• 1 bag of dehydrated organic spring mushrooms – to use for homemade cream of mushroom soup – $3.99
  • 1 large white onion – purchased to be used in a pasta sauce or even a salsa. Who doesn’t like chips and salsa? – $0.85
  • 1 bunch green onion – these can also be used in sauce, pasta, or salsa – $0.99
  • 1 large jalapeño – again this is something that could be used in our salsa or to spice up a sauce and/or soup – $0.21
  • 1.05 lbs broccoli (stalks on) – Kaia requested some broccoli, so we got some. My thoughts were that they could be used to make a broccoli cheddar soup (we have some leftover cheddar from our amazing grilled cheeses with beet greens) – $1.67
  • 2.42 lbs. roma tomatoes (about 12 tomatoes) – these were bought in bulk to be used in a number of different things. Tomato sauce, salsa, possibly a soup or a layer to some sammies – $3.61
  • 1.99 lbs. organic Chiquita bananas – for breakfast smoothies or just as a snack – $1.77
  • 2.05 lbs. of beef roast (tri-tip) – this item was on sale at nearly 50% off so we grabbed it… always have to be on the lookout for solid sale item. We cook this meat in a much shorter time period than BBQ masters. We do however have a way of doing it that emulates that of a 12 hour smoke – $12.76
  • 1 loaf french bread – just because we wanted some carbs to go along with all that we had – $1.59

Our total coupons or savings because that’s what we do, was $9.65. Our total expenses were $30.23. When all was said and done we still had some dollars left for treats we might want later in the week.

For additional savings, check out IBOTTA – it is awesome! Basically you have to scan the items your purchased using the barcode and your receipt. Here’s a referral link from me for the app. Its great for additional savings. For instance, we earned $2.75 from this trip alone. They will send a check or link it to your venmo account and you get paid when you have at least 20 bucks in your IBOTTA account.

Takeaway from this trip to the grocery store: Shopping on a budget is not such a daunting task. We have learned over time that most people in the stores are pretty gruff to begin with; meaning everyone is in a hurry, employees might not be as excited as we are, etc. It’s not a complaint, just an observation. Ultimately, our goal has been to make grocery shopping fun.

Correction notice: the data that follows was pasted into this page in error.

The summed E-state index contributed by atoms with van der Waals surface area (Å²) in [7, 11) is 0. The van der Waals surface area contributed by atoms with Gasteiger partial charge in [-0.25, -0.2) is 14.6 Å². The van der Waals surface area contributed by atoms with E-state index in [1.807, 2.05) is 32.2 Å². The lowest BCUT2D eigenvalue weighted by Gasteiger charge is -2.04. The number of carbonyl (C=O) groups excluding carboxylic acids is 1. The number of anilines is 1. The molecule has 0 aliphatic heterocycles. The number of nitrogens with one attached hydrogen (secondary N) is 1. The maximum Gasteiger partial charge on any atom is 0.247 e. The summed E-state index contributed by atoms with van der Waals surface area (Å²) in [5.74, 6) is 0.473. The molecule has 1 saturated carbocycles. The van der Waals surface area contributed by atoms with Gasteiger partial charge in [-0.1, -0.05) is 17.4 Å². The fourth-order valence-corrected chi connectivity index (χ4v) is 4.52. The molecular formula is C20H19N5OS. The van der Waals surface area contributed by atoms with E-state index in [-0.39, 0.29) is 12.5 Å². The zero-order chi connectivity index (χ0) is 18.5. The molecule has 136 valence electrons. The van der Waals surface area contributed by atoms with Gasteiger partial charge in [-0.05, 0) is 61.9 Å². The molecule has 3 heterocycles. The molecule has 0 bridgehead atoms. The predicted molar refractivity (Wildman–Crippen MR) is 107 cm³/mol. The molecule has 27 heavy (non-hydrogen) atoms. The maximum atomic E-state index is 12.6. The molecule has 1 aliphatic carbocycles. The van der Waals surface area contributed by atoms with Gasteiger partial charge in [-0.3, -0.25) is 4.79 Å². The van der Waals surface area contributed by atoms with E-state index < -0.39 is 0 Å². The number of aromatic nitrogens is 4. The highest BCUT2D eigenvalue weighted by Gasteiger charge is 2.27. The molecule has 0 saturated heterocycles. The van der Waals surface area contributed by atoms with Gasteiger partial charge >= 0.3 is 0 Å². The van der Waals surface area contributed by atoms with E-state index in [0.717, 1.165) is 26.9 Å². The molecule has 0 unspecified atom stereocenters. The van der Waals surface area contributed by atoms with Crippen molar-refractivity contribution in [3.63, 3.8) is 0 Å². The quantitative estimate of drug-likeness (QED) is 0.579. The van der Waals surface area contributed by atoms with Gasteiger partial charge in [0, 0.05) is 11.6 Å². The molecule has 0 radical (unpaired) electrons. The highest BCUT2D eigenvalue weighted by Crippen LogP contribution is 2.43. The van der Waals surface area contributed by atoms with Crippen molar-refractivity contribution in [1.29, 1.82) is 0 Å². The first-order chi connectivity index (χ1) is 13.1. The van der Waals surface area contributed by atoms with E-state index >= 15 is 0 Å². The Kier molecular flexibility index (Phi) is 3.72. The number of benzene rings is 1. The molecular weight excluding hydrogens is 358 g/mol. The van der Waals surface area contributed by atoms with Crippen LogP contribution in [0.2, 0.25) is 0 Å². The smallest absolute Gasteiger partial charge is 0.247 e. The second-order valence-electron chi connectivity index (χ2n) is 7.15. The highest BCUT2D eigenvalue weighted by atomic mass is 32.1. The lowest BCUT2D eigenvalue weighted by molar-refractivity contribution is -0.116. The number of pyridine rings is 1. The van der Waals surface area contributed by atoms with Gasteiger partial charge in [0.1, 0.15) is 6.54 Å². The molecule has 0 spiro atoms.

We try to put smiles on other people’s faces as we laugh and frolic through the store. We have very little shame in the store: You might occasionally hear me speaking loudly, calling for Kaia who may be 2 aisles over, or Kaia asking me if she has grabbed enough tomatoes, from across the veggie department.

The best suggestion I can give is to give less *insert bad word*. It’s a win/win: you will live longer and so will the kids… plus you may even keep your hair the same color a little longer. And for the Dads out there, you may even keep your hair on your head for a little while longer.

Keep following us, later in the week you will be able to see what awesomeness we came up with with these items plus a few others we already have in the fridge and cabinets at home.

Hope you all are having a great week. See ya soon!

Golden Beets Soup and Grilled Cheese Sammies: Recipe

Hopefully you’ve made it to the store with the shopping list. Now it’s the fun part: time to get cooking! It’s Tuesday night, and Kaia and I are ready to grill up some sammies and create this delicious beet soup!

Follow along with us in our video here.

We have our bunch (or bundle) of golden beets. There were 3 in the bunch, and they probably weighed 1 lb. each. That’s a pretty good amount of beets. They also came with their tops attached, those are the greens on top of the beets. The beet greens (tops) are great for a blanching… that’s cook talk for tossing the greens into boiling water for a quick bath, usually 2-3 minutes. We’ll talk about this later when we start making the sammies.

We cut the tops (greens) off of the beets, leaving about 3 inches of greens stocks attached to the beet itself (that will become part of the soup, we are adding some carrots later too). We set aside the greens for blanching.

I used a paring knife to clean up the beet tops. Then we set these aside while we prepared the soup base.

We wanted to create a delicious base for our soup. We started with a large pot on the stove over low heat. Before putting the beets in we added smashed Garlic (garlic from the already pre-shelled bags – parents should lay the garlic on a cutting board and use their knifes’ side to smash the bulbs), olive oil (1/4 cup to coat the pot), Shallots (should be a small dice in size) and a couple peppercorns to sweat in the pot.